# Why Do Long Steam Pipes Often Have a U-Shaped Section?

1. Oct 12, 2011

### JSGandora

1. The problem statement, all variables and given/known data
Long steam pipes often have a section in the shape of a $\bigcup$. Why?

2. Relevant equations
None.

3. The attempt at a solution
I'm at a loss. It might be because of some sort of volume expansion, but I'm not entirely sure why...

2. Oct 12, 2011

### DaveC426913

What does steam do if left alone long enough, say passing through a long pipe?
What might this steam-that's-left-alone-long-enough do differently in the U-shaped section of pipe that it might not do in the long straight section?

3. Oct 12, 2011

### JSGandora

The steam will condensate if left alone long enough but when it's in a U-shaped section, it would rise. I don't know what's next.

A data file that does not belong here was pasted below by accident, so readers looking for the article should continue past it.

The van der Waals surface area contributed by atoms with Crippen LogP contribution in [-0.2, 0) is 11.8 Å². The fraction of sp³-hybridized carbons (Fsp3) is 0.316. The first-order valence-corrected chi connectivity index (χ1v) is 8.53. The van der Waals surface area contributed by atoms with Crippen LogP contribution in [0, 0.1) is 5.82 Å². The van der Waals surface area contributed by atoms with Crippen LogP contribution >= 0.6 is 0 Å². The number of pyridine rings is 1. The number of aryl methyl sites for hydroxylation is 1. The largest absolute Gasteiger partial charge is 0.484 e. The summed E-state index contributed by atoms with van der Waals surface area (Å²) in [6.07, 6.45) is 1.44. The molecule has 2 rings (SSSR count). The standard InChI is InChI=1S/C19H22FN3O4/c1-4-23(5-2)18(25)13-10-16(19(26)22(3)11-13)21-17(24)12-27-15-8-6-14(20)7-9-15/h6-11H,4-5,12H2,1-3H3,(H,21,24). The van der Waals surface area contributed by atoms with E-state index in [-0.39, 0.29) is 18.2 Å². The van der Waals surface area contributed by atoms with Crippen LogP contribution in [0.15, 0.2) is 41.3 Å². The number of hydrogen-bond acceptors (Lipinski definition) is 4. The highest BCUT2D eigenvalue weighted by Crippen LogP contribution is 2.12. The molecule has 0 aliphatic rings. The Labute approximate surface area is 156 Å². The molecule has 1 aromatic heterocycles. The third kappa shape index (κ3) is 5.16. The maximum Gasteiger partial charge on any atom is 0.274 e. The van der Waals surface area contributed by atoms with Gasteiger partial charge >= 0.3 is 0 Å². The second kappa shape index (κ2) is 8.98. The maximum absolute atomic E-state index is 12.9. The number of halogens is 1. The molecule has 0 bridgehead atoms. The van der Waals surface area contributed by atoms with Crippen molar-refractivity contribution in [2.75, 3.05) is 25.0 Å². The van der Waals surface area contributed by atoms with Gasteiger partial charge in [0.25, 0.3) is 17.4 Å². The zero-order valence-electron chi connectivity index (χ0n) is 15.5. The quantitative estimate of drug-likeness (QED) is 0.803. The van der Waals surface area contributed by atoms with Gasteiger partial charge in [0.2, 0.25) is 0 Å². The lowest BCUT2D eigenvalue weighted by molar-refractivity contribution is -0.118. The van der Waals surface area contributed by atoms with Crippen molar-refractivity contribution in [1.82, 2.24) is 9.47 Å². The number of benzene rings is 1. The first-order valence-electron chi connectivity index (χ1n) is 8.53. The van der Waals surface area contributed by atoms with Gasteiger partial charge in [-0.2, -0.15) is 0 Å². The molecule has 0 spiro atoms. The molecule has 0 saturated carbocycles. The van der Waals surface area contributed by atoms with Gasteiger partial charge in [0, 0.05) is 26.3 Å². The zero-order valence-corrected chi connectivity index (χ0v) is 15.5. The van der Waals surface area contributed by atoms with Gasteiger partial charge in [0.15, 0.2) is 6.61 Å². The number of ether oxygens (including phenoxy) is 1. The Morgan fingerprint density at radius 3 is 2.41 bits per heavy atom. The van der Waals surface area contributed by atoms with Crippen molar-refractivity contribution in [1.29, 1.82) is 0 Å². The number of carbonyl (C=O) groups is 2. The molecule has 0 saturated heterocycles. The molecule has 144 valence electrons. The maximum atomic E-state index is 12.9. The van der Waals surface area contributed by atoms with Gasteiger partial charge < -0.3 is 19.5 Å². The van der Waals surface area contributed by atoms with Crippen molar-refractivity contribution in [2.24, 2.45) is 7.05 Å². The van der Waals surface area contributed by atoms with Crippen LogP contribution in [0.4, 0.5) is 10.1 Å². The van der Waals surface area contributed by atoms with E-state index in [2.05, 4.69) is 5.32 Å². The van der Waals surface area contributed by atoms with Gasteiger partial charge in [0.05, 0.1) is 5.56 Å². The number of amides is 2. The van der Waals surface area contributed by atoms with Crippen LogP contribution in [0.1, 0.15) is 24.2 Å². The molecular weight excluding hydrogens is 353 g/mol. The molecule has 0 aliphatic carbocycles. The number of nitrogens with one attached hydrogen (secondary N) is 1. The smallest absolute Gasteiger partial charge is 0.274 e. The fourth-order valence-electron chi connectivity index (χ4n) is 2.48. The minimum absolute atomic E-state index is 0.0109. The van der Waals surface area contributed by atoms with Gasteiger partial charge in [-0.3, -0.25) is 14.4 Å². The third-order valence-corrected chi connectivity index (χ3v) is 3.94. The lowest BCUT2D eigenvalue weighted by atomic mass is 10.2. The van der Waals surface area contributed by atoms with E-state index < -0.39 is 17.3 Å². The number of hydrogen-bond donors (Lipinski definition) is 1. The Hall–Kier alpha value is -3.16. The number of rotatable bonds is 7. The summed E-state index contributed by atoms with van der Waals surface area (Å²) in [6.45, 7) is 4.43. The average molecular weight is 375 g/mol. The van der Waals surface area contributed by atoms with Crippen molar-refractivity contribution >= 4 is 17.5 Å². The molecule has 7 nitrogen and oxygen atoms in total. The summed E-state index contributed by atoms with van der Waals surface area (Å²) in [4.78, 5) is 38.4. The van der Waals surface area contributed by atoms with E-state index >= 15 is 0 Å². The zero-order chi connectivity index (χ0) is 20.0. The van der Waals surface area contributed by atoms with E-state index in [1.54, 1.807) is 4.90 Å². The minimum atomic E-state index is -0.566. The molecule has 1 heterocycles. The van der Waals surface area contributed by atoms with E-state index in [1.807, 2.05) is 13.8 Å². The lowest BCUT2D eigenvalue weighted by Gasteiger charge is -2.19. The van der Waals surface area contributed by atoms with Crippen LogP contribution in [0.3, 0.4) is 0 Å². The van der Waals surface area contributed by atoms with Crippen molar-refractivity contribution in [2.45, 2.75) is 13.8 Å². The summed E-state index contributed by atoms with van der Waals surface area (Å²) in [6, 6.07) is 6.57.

4. Oct 12, 2011

### DaveC426913

What do imagine this U-shaped section looks like? Describe it.

5. Oct 12, 2011

### JSGandora

Um, probably a vertical "bump" in the pipe, like this:

6. Oct 12, 2011

### DaveC426913

Ah. An upside down U. Sorry. I assumed it was a right side up U.

I led you down the wrong path then. Apologies.

You were closer to the mark with your guess. But it is not volume expansion. Ever walked a large bridge? Ever notice the bridge is cut into sections, with with rubber sandwiched between them?

7. Oct 12, 2011

### JSGandora

Ohhh, I think it's for allowing expansion so there's not that much stress because when expanding with the U-shaped curve then the pipe would get closer together across the empty space between the ends of the curve. Thank you so much! What would be the purpose of an right-side up U then? I would imagine that it's the same but from what you said it seems it does not serve the same purpose.

8. Oct 12, 2011

### DaveC426913

In a pipe that passes steam (such as my dryer vent), you would want a section that is lower than any other part of the pipe, with a drainage valve at that point for condensation.